Foster Village, also known as Bromemere

By Taylor McClure - Special to Brome County News

To celebrate the Town of Brome Lake’s 50th anniversary, Brome County News (BCN) has been looking to collect historical tidbits and photographs of the seven villages that merged to form the municipality.

Foster, known as Bromemere at the beginning of the 19th century, started to develop around 1832 after John Jones of Montreal purchased land at the outlet of Brome Lake. He built a sawmill, a grist mill, and a carding mill.

Hi son, Charles Jones, continued to develop the land and by 1866 he owned 900 acres that surrounded the mills. His residence was known as “The Gables” and it faced the road leading to Bondville.

Bromemere had a post office starting in 1858 up until the mid 1870s when it closed. It is understood that the Bromemere Post Office was in the Jones residence with Jones as postmaster.

Mail was delivered daily and Bromemere became the halfway stop for stages travelling between Knowlton and Waterloo. It cost 37 ½ cents for people to travel between the villages.

With lots of traffic, Bromemere became a busy corner.

When the Southeastern Railway between Sutton Junction and Waterloo was completed around 1876, the area shifted with traffic and business moving to where Foster is now.

In the mid 1880s, the Canadian Pacific Railway (C.P.R.) was built crossing through Stukely, Magog, and into Sherbrooke which brought more business to the area that became known as Foster, named after Samuel Willard Foster; the judge who secured the land for the C.P.R.

Inglis, Greer, Thomas, Young, and Crowhursts were some of the first families to settle in the area.

The first post office was set up around 1880 with Clement B. Inglis as post master. Inglish would also operate the village’s first store. He was also listed as the railway station’s first station agent in the Eastern Township Directory 1888-89.

The first hotel was the Railroad House built in the late 1880s and a second hotel, the Foster House, appeared in 1905 after being constructed by William D. Inglis. The Foster House closed its doors around 1935.

The first school house in Foster was known as Crowhurst School and it was located on the road to Frost Village but the date of its construction is unknown.

Greer School, the village’s second school, provided elementary level education to children in the village from the 1880s until the early 1940s. Older children attended Waterloo or Knowlton High School, both of which are now elementary schools.

When the elementary school closed, children were sent to Knowlton Elementary School and the older children attended Massey-Vanier High School.

There were two general stores in the area and one burned down in 1960.

Foster also had a water power saw mill on the Yamaska River owned by S.P. and J. Rowell. In the early 1900s, Saul Magoon ran the steam saw mill where the well-known St. Pierre sawmill once stood.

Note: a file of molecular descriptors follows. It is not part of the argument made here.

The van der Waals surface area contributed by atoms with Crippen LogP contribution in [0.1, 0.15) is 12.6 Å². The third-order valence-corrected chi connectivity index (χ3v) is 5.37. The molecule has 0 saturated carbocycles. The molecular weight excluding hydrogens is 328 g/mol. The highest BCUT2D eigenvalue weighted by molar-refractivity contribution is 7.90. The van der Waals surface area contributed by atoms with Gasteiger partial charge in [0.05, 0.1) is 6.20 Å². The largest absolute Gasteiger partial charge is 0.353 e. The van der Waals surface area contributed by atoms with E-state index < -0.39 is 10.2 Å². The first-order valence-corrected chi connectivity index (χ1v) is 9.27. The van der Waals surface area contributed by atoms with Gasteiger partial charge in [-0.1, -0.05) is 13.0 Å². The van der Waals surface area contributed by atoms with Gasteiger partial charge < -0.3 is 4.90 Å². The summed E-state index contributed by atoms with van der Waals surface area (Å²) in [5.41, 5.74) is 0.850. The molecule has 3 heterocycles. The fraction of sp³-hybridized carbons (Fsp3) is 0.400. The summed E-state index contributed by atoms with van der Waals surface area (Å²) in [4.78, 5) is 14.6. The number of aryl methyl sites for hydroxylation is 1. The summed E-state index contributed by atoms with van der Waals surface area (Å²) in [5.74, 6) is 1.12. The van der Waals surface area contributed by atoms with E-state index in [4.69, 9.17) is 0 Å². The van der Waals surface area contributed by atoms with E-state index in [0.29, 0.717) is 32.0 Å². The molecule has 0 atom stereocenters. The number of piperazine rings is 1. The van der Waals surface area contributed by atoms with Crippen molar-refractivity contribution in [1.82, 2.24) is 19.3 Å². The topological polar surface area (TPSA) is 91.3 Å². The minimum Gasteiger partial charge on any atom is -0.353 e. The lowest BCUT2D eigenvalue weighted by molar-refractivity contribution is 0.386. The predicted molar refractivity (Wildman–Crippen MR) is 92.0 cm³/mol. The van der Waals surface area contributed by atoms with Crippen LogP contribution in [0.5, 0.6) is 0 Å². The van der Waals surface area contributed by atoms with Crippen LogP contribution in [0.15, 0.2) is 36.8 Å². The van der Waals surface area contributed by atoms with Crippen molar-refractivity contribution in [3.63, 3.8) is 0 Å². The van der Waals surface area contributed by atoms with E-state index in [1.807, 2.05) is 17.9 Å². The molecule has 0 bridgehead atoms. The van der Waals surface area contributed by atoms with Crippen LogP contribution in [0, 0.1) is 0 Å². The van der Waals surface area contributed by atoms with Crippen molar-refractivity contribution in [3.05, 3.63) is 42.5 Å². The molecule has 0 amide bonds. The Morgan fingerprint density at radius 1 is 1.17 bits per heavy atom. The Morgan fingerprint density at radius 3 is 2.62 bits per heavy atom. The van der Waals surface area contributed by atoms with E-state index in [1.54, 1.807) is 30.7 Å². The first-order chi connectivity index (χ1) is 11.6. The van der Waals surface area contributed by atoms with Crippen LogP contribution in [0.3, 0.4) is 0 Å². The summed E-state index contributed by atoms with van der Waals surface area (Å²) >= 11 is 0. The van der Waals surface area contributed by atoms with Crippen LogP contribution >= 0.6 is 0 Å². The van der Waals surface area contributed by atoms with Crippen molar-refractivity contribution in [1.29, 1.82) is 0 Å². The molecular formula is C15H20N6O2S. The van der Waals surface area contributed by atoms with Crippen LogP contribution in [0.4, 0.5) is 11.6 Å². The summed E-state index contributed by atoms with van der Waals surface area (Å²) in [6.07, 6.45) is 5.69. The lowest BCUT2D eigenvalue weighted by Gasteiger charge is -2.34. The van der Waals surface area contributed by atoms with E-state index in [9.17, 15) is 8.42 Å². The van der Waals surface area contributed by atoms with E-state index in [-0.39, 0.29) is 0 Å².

Around 1893, power was generated for the village from a mill and dam built by William Foster who bought the Jones property. Foster and Knowlton had access to electrical power from there on out and if more power was needed, Foster had also built the Stone Power House by the river.

In 1909, the village received its first church. The Bishop Carmichael Anglican Church was built by W.D. Inglis and it was consecrated by Bishop Farthing on July 24, 1910. Services were previously carried out at the schoolhouse.

Église St. Jean de Foster, the village’s Roman Catholic church, was built in 1953 by Col. Philip Piuze and all members of the congregation.

Foster became its own municipality in 1917 with Archibald M. Hunter as the first mayor holding the seat until 1919. Other mayors included Ernest C. Inglis (1919-1923), Ernest W. Taylor (1923-1925), Alvin P. Hillhouse (1926-1933), and many others.

It was Hillhouse that had the Foster Town Hall built in 1917 and he was known as an important business man, he was the manager of the Eastern Townships Poultry Farms for over 25 years. Hillhouse and Hunter owned the town hall building which was used as a council room, a place where Knowlton banks went about their duties, and it was used for social gatherings.

With the vaction houses and cottages around Brome Lake, Foster, like Bondville became a busy place and tourists brought trade to the village.

Surrounded by ski hills, tourists also flocked to the area during the winter season.

Foster became a part of the Town of Brome Lake in 1971 with Foster resident S.G. Quilliams serving as Treasurer in the first year of the new council.

It’s merging with the Town of Brome Lake caused citizens to ask questions about the village’s future, but it continues to stand today with landmarks, like the Bishop Carmichael Anglican Church, standing in all its glory.



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